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Budgeting Skills and Learning Disability

A subject like budgeting has many nuances. For the individual who has a learning disability, it’s potentially far more complicated.  We need to be careful of our assumptions. It’s important that we don’t assume that the individual with a disability isn’t capable of managing their budget and finances successfully. At the same time, we don’t want to “throw them into the deep end” and give them a task that is beyond their skill set.

The complexity of how we teach a skill like budgeting will depend, in large part, on the level of functioning the learner is capable of, as well as the age of the learner. Older individuals may require a more in-depth understanding of the topic than a younger learner.

Here are some things to consider when discussing or teaching budgeting to a person with a learning disability:

  • First, discuss the importance of a budget. You needn’t jump into a formal lesson quickly. Define what a budget it, establish some financial goals and take time to discuss why these things are important to the learner. If these items are properly addressed, it is likely that the learner will be excited to move forward with the process.
  • Don’t make it complicated. Tailor your expectations to the learning level of the individual and avoid intricate detail. Focus on the most important parts of the budgeting process (tracking income and expenses) first.
  • Avoid technologically complicated tracking processes. Sometimes a paper and pencil is your best tool! There are excellent resources available that can provide a basic budget work sheet geared towards a lower learning level. I like how this template is basic, customizable, colorful/appealing and easy to understand

Simple Budget Template

  • Make the numbers apply to the learner’s real life. Keep goal discussions going so they know what they are working toward. Emphasize keeping pay stubs and receipts.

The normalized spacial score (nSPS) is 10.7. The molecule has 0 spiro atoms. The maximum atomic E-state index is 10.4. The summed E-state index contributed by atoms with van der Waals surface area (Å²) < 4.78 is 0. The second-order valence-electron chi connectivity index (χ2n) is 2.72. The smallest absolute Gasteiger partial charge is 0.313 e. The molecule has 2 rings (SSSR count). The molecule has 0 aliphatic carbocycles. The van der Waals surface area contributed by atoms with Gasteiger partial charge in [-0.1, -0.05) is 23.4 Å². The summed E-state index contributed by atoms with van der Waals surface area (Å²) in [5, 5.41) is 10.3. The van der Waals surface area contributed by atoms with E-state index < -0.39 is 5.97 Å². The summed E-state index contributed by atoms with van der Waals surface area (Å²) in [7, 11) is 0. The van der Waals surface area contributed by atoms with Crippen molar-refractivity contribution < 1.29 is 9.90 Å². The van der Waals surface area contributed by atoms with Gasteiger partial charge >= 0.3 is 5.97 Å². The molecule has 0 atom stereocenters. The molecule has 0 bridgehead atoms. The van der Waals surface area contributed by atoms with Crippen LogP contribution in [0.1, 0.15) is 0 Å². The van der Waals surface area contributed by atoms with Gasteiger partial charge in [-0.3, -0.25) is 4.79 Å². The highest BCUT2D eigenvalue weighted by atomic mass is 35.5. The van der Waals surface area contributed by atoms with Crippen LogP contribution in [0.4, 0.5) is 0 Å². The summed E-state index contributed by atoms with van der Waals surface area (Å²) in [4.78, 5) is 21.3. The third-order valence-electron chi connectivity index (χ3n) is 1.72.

• Have regular check in sessions where you can keep tabs on the process and offer feedback. Help correct errors if they happen.
  • Offer plenty of encouragement. Keep the learner on track and build their confidence by praising progress!

Here  are some excellent  resources available to help individuals with a learning disability learn about money.

Helping young people with learning disabilities to understand money

Dollars and sense: Financial skills for teens with learning disabilities

Practical Money Skills For Life Lessons: Special Needs

functioning the learner is as well as the learner’s age, with older learners requiring a more in-depth understanding of the topic.Read more :
functioning the learner is as well as the learner’s age, with older learners requiring a more in-depth understanding of the topic.Read more :

2 Responses to Budgeting Skills and Learning Disability

  1. Kathleen says:

    I’m 64 years old with VERY VERY late diagnosis autism.It’s not that I Wouldn’t get help,it’s that I Couldn’t get help.A lot of damage has been done and I’m starting over.
    MY question is
    ¿How do I find somebody to teach and help me with budgeting?

    • Tracy East says:

      Kathleen – this is a great question! I would suggest contacting a non-profit credit counseling agency near you who will likely have community-based free educational classes you can attend. It may be more beneficial for you to attend an in-person session than to have a consultation over the phone. Let us know if we can assist you in any way!

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